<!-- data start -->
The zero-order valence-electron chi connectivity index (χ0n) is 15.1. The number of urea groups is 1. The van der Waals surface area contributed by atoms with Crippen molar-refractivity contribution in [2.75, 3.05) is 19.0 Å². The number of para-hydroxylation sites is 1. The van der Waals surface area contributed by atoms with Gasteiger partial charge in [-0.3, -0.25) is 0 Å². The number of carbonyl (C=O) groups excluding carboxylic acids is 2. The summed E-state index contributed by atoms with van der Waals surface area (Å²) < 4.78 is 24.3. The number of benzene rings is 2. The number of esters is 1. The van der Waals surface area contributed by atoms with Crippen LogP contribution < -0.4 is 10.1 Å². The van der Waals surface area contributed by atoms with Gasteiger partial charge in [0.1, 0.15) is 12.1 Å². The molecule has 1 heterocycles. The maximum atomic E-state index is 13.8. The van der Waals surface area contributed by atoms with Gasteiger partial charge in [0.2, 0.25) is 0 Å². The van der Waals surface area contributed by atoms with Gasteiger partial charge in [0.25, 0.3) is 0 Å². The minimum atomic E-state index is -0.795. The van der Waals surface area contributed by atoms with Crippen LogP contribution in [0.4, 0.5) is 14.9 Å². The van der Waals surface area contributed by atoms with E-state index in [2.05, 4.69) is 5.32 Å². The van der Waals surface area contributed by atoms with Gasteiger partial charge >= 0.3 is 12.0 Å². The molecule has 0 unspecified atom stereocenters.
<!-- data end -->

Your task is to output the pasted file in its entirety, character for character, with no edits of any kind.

The zero-order valence-electron chi connectivity index (χ0n) is 15.1. The number of urea groups is 1. The van der Waals surface area contributed by atoms with Crippen molar-refractivity contribution in [2.75, 3.05) is 19.0 Å². The number of para-hydroxylation sites is 1. The van der Waals surface area contributed by atoms with Gasteiger partial charge in [-0.3, -0.25) is 0 Å². The number of carbonyl (C=O) groups excluding carboxylic acids is 2. The summed E-state index contributed by atoms with van der Waals surface area (Å²) < 4.78 is 24.3. The number of benzene rings is 2. The number of esters is 1. The van der Waals surface area contributed by atoms with Crippen LogP contribution < -0.4 is 10.1 Å². The van der Waals surface area contributed by atoms with Gasteiger partial charge in [0.1, 0.15) is 12.1 Å². The molecule has 1 heterocycles. The maximum atomic E-state index is 13.8. The van der Waals surface area contributed by atoms with Gasteiger partial charge in [0.2, 0.25) is 0 Å². The van der Waals surface area contributed by atoms with Gasteiger partial charge in [0.25, 0.3) is 0 Å². The minimum atomic E-state index is -0.795. The van der Waals surface area contributed by atoms with Crippen LogP contribution in [0.4, 0.5) is 14.9 Å². The van der Waals surface area contributed by atoms with E-state index in [2.05, 4.69) is 5.32 Å². The van der Waals surface area contributed by atoms with Gasteiger partial charge >= 0.3 is 12.0 Å². The molecule has 0 unspecified atom stereocenters.